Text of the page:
With 30,000 surveys, researchers build the go-to dataset for smallholder farms
Top-down projects for improving the lives of poor farmers were often unsuccessful because they didn't systematically consider the diverse rural households survive and thrive. To tap this local knowledge, scientists and development agencies began surveying households to assure that research and development schemes were on target. But the surveys were not designed to be compared with one another, lacking what scientists call "interoperability"—meaning one organization's household surveys could not be compared with another's. For big-picture analysis, much of the data was of little use.
A team of CGIAR researchers began tackling the household survey interoperability problem in 2015. More than 13,000 standardized surveys and 21 countries later, they published their findings, methods and analysis of their massive dataset in February in Scientific Data, a Nature publication.
Moreover, they invited the global research-for-development community to contribute to the open-access dataset, which today includes more than 30,000 interviews conducted in 33 countries. (The publication only analyzed interviews through mid-2018.) Data is collected on tablets or smartphones, which can be solar powered for use in remote regions.
Broad adoption of this standardized survey tool may help guide international efforts to address smallholder challenges related to climate change, food security, nutrition, farm productivity, and social inclusion.
"The lack of standardization of agricultural household surveys, especially in international 'agriculture for development' research, has resulted in a proliferation of survey tools and indicators leading to datasets which are often badly documented, incoherent, and with limited interoperability," the authors wrote. "The current state of affairs limits our ability to compare outcomes across studies and to draw general conclusions on the effectiveness of interventions and the trade-offs between outcomes."
Researchers at the International Livestock Research Institute (ILRI) developed the tool, which they dubbed the Rural Household Multi-Indicator Survey, or RHoMIS. Other CGIAR co-authors included researchers at the Alliance of Bioversity International and CIAT, the International Institute for Tropical Agriculture, the International Maize and Wheat Improvement Center, and World Agroforestry.
"With this tool, we gain a consistent level of detail over a wide range of topics," said Mark van Wijk, the lead author. "This allows us to look for system interactions that are observable in a wide diversity of locations, projects, cultures or climate zones."
"Used to take months"
RHoMIS was built to collect raw data on 758 variables and create 41 indicators based on the data. Variables include household demographics and diets, farming practices related to livestock and crops, subsistence farming vis-à-vis farming for markets, fertilizer and pesticide use and yields, among many others. Key indicators produced span agricultural production and off-farm activities, including market integration, nutrition, food security, poverty and greenhouse gas emissions.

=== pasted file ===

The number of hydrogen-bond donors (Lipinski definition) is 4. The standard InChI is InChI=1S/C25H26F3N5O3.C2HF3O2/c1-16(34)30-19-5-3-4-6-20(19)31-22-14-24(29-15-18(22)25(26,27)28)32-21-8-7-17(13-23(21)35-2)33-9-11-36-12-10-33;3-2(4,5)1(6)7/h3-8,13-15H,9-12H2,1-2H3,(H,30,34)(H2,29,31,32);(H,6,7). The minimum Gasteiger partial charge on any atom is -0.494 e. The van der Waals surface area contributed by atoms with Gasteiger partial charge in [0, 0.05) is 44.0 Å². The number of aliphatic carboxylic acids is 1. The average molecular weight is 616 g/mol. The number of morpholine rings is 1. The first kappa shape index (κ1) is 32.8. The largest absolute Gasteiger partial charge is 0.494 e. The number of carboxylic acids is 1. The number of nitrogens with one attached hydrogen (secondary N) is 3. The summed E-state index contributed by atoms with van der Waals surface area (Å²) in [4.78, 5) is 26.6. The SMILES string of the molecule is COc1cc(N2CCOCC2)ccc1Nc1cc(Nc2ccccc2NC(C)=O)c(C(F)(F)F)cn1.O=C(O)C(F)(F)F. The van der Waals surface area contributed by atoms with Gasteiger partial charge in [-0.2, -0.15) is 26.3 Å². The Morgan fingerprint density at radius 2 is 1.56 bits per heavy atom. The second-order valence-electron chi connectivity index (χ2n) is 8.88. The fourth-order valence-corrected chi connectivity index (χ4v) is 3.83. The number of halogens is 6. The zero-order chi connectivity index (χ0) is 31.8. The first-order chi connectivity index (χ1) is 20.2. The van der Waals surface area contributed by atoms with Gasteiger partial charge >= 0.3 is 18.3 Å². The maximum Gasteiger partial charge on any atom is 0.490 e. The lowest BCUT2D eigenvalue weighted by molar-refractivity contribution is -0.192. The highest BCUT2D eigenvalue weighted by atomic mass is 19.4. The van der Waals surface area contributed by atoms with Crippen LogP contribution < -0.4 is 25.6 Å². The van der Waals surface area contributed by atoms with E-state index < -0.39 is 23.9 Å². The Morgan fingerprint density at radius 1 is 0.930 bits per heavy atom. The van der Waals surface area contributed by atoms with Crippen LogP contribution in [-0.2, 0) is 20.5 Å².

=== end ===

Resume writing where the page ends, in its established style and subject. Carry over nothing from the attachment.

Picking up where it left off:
Along with being standardized, RHoMIS is flexible to include questions modules tailored to specific research projects. Surveys are taken on smartphones or tablets and can take as little as 40 minutes, compared with up to 3 hours for other surveys. The tool's digital platform stores, aggregates and visualizes data for additional ease of use.
Development organizations, researchers and NGOs are already using the tool. RHoMIS has been used in climate-smart agriculture research in East Africa and Central America, changes in livelihoods and food security in Tanzania, mobile phone use for climate information in East Africa, and food security research in Central America's dry corridor, among others. The NGO Tree Aid, which plants trees to help rural communities, uses RHoMIS as an essential part of its monitoring work.
"RHoMIS has allowed us to revolutionize the way we work with surveys," said Jacob van Etten, a co-author and research director for digital inclusion at the Alliance. "A big benefit of standardization is that we don't need laborious data management. We can jump from data collection to insights in a very short time, a process that used to take months. These insights can then directly feed into decision-making and start to improve our projects right away."
Potential: biggest smallholder database
Understanding the diversity and dynamics of rural households is crucial, given the diverse effects of global changes in climate, population growth, urbanization, and food demand. Moreover, achieving the United Nations' sustainable development goals—notably zero hunger—requires more intensified, sustainable food production and development of rural economies.
Reliable indicators at the farm-household level of both farm performance and household welfare are therefore needed to better understand and model these dynamics, and to inform the design and implementation of interventions by governments, donors, and international agencies, across a wide range of different geographies and socio-economic dimensions.
"Our goal is that in five years the RHoMIS-based dataset is the go-to place for information on smallholder farming," said Wijk, adding that the tool will likely be useful to more NGOs and national statistics agencies. "By then, it will probably be the biggest single database on subsistence farming, with reliable information on productivity, management, poverty, food security, gender relationships and so much more."